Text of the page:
**Fact File: Who invented the Abacus?** Invention: Abacus *** Date of Invention:
c.2700–2300 BC *** Name of Inventor: Unknown Mesopotamian Inventor *** Historical Period:
Ancient Mesopotamians *** Category: Mathematics *** Country of Origin: Sumeria,
Mesopotamia *** The Invention of the Abacus ***
**Fact 1: Who invented the Abacus?** The name of the inventor of the Abacus is unknown but it is believed to have been invented in
c.2700–2300 BC by the ancient Mesopotamians of Sumeria.
**Fact 2: Who
invented the Abacus?** Prior to the invention of the Abacus c.2700 - 2300 BC,
the Mesopotamians were credited with the development of Math
c. 3500 BC when the ancient Mesopotamians assigned symbols to groups of objects
to make the description of larger numbers easier.
**Fact 3: Who
invented the Abacus?** The Mesopotamian civilization had developed complex
lifestyles living in large cities with centralized economies, and needed to
control what
was being produced and the distribution of resources.
**Fact 4: Who
invented Math?** As the cities and their economies grew larger it became
impossible to keep count of all the amounts of all the grain, cattle
and sheep entering or leaving the neighboring farms and the grain stores.
**Fact 5: Who invented the Abacus?** The Mesopotamians needed to develop a
fast counting system to keep track of numbers which led to the invention of the
device now known as the Abacus. **
Fact 6: Who invented the Abacus?** The word 'Abacus' derives from the
Hebrew word 'Abaq' literally meaning "dust", in reference to sand or dust strewn
on a surface for writing. The first Abacus was in the form of a drawing board
covered with sand or dust on which mathematical calculations could be easily
traced and erased.
**Fact 7: Who invented the Abacus?** The reason for the Semitic source of the
word was because the original home of the ancestors of the Hebrews was due north
of Mesopotamia (Genesis 11; Acts 7:2).
**Fact 8: Who invented the Abacus?** The 'sand table' was the predecessor of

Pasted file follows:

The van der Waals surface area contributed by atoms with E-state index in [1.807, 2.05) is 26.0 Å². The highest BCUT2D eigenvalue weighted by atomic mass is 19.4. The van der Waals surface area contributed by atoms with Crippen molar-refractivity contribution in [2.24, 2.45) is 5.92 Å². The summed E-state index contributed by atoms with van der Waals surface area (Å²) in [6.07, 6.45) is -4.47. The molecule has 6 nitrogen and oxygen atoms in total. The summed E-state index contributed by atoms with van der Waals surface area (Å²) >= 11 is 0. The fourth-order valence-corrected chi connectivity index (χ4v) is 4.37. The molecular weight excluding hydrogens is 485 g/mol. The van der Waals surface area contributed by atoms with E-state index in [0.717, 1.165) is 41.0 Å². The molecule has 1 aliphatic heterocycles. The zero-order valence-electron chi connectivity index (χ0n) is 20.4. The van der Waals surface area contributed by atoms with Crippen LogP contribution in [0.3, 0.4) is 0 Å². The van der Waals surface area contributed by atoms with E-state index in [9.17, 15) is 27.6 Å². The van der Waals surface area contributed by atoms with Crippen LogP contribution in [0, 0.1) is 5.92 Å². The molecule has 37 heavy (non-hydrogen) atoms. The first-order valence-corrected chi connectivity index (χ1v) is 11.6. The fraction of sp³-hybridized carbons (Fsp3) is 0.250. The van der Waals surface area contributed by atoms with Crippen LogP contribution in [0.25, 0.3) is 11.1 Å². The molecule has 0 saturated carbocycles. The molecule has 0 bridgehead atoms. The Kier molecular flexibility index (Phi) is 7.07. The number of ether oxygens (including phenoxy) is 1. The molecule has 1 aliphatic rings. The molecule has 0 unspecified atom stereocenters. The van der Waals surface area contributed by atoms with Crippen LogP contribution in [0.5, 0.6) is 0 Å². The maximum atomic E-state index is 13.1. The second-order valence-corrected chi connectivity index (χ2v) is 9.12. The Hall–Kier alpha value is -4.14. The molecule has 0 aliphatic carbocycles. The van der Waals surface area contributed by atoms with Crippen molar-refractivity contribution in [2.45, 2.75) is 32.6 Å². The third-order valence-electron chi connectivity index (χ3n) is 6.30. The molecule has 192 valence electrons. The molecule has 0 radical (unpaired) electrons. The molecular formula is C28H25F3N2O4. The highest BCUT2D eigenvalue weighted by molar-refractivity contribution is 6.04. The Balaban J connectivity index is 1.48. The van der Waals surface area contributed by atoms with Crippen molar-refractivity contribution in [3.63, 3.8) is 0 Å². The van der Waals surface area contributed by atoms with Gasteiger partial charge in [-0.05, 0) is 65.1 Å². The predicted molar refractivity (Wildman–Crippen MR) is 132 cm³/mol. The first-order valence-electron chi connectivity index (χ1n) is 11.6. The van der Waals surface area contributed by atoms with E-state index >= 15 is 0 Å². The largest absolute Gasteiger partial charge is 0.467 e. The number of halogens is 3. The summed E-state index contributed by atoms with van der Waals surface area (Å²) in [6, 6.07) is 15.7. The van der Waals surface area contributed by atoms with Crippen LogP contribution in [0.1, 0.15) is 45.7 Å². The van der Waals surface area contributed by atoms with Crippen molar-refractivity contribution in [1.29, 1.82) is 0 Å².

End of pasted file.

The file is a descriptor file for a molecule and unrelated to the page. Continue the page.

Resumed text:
the Abacus on which a wooden frame was covered in sand or dust was used to make
markings for calculation purposes. The Mesopotamians of Sumeria had developed
the first form of writing called "Cuneiform" c.2700 that used wedge shaped marks
to make picture symbols on clay tablets. It is therefore reasonable that they
used a form of picture symbols to make their markings on sand tables.
**Fact 9: Who invented the Abacus?** The 'sand table' method of counting
required the drawing of symbols and this was soon replaced by adding objects,
such as stones, for counting and then columns for a 'place-valued' form of math.
**Fact 10: Who invented the Abacus?** The invention of the Abacus was a
natural progression to the 'sand table'. Instead of using stones on sand the
Mesopotamians invented a portable wooden frame that was mounted with horizontal
rows of wooden rods, along which moveable small stones, pebbles or beads could
be slid for addition and subtraction purposes.
**Fact 11: Who invented the Abacus?** The Mesopotamians used sexagesimal
number system with sixty as its base to represent value, quantity or numbers.
**Fact 12: Who invented the Abacus?** The sexagesimal number system was also
used in Mesopotamia to divide time into units of 60 that is still used to the
present day for minutes and seconds.
**Fact 13: Who invented the Abacus?** The Mesopotamian Abacus was a useful
device for adding and subtracting but was difficult to use for more complex
calculations.
**Fact 12: Who invented the Abacus?** Over time knowledge of the calculating
device spread to other civilizations such as the Ancient Egyptians, the
Assyrians, the Persians, the Chinese, the Romans and the Greeks. These ancient
civilizations developed the machine into a more expensive and sophisticated
device using marble frames and disks and metal counters instead of stones and
pebbles.
**Fact 14: Who invented the Abacus?** The Roman numeral system used units of
fives, tens, hundreds etc and marked lines were marked on the board, the wooden
rods were replaced by wires with moveable beads. These adaptations resulted in a
machine that was much faster to use.
**Fact 15: Who invented the Abacus?** The Chinese abacus, known as the 'Suan
Pan' meaning "Counting tray" was invented around 500 B.C. and was further
developed during China's Middle Ages, during the Ming Dynasty (1368-1644). The 'Suan
Pan' abacus was developed for not only for addition and subtraction purposes but
also for multiplication and division calculations.
**Fact 16: Who invented the Abacus?** The invention of the ancient abacus was
gradually replaced by the manually-operated calculating device called Napier's
bones, the slide rule, the "calculating clock" and eventually the
Mechanical Calculator that was invented by Blaise
Pascal in 1642. Other forms of machines were developed over many years such as
the electric desktop calculator, the transistorised desktop calculator on to the
portable handheld devices, solar powered devices and finally the first hand held
computers.
**Fact 17: Who invented the Abacus?** Despite the new technology forms of the
ancient abacus counting machines are still in use today and the simple counting
board is used in some elementary schools to help teach children math.
**Fact 19: Who invented the Abacus?** In 1962 Tim Cranmer (1925-2001),
invented the Cranmer abacus for the use of the blind and sight impaired people.
In the Cranmer abacus a piece rubber or soft fabric is placed behind the
counting beads so that they do not move inadvertently. |